Swedish car owners looking to register a private number plate must fulfil a series of criteria. Many try to fool the authorities with word combinations playing on sex and other cryptic offensive messages.
According to Mikael Andersson at the Swedish Transport Agency (Transportstyrelsen), the public authority responsible for registration numbers, there are three criteria that need to be met to gain approval for a private registration:
“Firstly it can’t be similar to regular registration numbers, secondly if it is a registered trademark then permission needs to be granted and proved, and thirdly it must not be offensive,” Mikael Andersson told The Local.
The third category is the one that is the most difficult to police and each application is judged on a case by case basis.
“Everything changes in society and this is the same for words and phrases that could be considered offensive. We keep ourselves updated, and pool our resources and knowledge in order to keep ahead,” Andersson said while conceding that the system is not foolproof.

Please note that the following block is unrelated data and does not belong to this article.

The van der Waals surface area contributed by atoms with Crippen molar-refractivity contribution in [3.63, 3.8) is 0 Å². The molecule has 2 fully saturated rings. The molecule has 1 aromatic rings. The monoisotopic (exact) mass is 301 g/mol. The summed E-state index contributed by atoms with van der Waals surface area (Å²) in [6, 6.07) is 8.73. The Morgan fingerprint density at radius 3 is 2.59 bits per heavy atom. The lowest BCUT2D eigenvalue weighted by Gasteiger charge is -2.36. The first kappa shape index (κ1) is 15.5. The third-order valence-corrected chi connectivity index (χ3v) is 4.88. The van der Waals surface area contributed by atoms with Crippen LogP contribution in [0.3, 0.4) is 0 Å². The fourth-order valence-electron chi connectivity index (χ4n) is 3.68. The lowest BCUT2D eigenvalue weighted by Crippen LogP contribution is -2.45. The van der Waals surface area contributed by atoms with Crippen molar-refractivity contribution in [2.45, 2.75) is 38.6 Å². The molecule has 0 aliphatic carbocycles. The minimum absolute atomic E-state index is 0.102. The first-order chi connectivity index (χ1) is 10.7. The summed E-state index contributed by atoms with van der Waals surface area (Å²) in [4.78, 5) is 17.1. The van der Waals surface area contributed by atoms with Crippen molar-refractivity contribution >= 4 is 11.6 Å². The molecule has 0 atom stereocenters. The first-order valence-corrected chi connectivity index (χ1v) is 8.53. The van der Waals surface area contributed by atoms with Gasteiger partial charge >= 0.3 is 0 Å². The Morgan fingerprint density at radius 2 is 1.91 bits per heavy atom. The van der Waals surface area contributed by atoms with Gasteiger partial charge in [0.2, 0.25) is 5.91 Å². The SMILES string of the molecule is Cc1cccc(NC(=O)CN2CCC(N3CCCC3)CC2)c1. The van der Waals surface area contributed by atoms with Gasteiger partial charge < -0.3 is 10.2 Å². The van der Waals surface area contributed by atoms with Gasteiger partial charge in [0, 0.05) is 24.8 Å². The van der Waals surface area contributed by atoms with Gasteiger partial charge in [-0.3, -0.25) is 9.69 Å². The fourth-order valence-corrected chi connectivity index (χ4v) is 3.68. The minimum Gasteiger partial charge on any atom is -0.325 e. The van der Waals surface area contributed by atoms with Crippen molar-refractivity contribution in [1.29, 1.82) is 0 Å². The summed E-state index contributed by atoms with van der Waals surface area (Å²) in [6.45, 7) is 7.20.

Many of the offensive plates are in English and other languages which further complicate the authority’s work and inevitably leads to mistakes.
“Cases are brought to our attention from time to time of combinations that shouldn’t have been allowed.”
“Off hand I can think of a case when approval was given for ETTHORA (‘AWHORE’). But once the decision is taken it can not be recalled,” he said.
The registration of a private number plate in Sweden costs 6,000 kronor ($756) and remains valid for ten years. 600 kronor is deducted as an administration fee by the transport authority and the remainder is placed in a fund to support initiatives which encourage road and traffic safety.
The road safety fund is managed by the National Road Administration (Vägverket) and grants are dispersed twice annually.